The Genographic Project, he says, tries to answer the basic questions that most people have: "We look around, we see people who seem so different to each other and from ourselves. Do we share a common origin? And how recently was that if we do? If we do spring from a common source, how did we populate every corner of the globe?"
In the process of answering these questions, Wells is also trying to understand how humans generated the patterns of diversity that we see today.
Wells says that according to the fossil record, humans originated in Ethiopia about 200,000 years ago.
Quote for the day -
“Nobody believes a weather prediction twelve hours ahead. Now we're asked to believe a prediction that goes 100 years into the future? And make financial investments based on that prediction? Has everyone lost their minds?"
Champagne has been found to have the same health benefits as red wine.
In research, which will be published in the British Journal of Nutrition this week, a team led by Dr Jeremy Spencer of Reading University, found that champagne has the same health benefits as previously found in red wine.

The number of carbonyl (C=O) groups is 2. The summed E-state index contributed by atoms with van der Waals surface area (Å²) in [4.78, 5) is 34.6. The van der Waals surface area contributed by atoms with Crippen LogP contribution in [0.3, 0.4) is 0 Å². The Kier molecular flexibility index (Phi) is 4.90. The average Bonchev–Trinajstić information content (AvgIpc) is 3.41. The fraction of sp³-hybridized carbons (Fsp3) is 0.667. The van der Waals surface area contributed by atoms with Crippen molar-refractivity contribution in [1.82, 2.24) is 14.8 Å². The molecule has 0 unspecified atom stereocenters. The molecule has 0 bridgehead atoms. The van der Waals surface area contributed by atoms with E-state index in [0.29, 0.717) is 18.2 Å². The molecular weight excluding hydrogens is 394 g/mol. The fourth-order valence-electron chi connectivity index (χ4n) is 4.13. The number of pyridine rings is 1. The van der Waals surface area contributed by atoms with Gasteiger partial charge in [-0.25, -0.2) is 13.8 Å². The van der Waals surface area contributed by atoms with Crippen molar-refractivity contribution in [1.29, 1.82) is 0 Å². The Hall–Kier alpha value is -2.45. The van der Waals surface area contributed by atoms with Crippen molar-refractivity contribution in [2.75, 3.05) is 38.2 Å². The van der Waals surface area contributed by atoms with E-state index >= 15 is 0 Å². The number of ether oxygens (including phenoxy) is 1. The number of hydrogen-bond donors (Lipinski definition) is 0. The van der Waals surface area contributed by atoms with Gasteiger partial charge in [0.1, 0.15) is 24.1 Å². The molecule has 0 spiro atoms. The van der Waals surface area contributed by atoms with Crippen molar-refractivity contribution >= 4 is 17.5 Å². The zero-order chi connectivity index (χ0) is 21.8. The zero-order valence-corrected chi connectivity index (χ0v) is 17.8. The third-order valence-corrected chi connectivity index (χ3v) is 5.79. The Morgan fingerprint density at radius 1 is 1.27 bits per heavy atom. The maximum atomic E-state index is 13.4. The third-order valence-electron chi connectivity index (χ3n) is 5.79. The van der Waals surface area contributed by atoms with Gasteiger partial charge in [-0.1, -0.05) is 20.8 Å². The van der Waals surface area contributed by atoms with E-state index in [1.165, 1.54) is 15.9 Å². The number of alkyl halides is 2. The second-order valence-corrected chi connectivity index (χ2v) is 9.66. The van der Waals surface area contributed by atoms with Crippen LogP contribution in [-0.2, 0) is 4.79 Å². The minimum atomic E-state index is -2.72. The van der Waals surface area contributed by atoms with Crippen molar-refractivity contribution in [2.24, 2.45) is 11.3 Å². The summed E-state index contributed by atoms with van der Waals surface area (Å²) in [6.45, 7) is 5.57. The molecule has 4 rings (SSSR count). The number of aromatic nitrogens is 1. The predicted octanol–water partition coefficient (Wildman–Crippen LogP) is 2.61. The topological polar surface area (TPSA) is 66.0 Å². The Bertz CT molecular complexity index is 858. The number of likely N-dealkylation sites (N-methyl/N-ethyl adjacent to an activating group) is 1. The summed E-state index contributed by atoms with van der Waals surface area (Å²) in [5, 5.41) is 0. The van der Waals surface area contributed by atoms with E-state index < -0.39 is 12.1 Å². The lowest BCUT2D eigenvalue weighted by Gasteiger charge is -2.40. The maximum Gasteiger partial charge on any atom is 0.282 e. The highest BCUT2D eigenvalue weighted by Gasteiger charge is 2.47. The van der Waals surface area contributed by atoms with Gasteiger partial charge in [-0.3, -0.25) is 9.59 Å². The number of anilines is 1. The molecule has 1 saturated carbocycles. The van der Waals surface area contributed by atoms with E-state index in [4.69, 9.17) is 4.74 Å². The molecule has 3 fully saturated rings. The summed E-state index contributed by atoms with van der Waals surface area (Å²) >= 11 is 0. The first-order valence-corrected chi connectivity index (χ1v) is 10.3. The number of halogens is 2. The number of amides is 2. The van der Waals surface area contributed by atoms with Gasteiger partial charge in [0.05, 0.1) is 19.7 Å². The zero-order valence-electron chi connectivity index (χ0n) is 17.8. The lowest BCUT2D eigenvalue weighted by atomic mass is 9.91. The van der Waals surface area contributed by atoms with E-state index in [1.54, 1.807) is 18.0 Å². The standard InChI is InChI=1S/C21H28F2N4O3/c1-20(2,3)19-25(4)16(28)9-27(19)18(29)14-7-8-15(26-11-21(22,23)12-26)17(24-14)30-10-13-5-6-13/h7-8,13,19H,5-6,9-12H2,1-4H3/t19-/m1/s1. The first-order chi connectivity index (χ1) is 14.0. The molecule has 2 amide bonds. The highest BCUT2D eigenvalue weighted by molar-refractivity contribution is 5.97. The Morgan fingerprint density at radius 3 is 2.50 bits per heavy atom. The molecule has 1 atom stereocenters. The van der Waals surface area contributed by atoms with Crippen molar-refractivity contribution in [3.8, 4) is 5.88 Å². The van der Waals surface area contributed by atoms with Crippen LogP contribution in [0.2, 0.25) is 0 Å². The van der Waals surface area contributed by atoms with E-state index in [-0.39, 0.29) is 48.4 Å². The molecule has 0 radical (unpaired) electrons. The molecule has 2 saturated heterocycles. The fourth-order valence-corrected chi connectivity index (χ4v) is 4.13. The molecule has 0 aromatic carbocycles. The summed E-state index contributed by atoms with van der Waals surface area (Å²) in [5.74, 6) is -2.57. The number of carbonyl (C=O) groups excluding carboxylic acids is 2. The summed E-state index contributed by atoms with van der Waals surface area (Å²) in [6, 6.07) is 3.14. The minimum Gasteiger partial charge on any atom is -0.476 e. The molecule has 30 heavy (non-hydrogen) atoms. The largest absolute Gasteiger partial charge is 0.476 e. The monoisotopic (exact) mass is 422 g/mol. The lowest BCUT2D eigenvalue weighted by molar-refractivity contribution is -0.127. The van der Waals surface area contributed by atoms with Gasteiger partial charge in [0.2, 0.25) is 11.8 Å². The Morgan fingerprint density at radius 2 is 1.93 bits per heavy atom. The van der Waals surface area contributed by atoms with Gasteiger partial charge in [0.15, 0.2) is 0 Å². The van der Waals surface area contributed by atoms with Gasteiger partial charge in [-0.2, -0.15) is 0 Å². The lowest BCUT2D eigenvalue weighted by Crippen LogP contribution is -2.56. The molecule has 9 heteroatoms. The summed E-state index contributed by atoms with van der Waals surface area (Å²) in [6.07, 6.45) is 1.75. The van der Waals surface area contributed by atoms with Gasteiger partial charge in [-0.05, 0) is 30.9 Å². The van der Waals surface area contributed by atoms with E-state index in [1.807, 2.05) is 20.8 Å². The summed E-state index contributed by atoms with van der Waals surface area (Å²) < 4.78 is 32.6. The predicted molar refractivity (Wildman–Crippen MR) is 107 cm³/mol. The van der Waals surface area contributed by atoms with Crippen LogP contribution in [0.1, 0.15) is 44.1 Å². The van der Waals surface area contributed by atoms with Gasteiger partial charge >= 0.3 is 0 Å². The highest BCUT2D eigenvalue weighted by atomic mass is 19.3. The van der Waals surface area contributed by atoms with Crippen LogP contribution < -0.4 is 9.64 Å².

It contains polyphenol antioxidants, which are believed to reduce the effects of cell-damaging free radicals in the body. In particular, these antioxidants slow down the removal of nitric oxide from the blood, lowering blood pressure and therefore reducing the risk of heart problems and strokes.
December 14, 2009:
The troops can now get clean water, on demand, by zapping it with a handheld device. The SteriPen uses ultraviolent light to kill all microbes in water. The battery powered device weighs 4.5 ounces (189g) and is 7.3 inches (18.6cm) long. It takes 48 seconds to clean half a liter (16 ounces) of water (and 90 seconds for a liter). Just stick the probe in the water, press the button and watch the countdown timer. One set of batteries will purify 58 liters (14.3 gallons). Unlike purification tablets, the SteriPen method does not leave a chemical taste. For this reason, many troops buy a SteriPen, which cost a hundred dollars.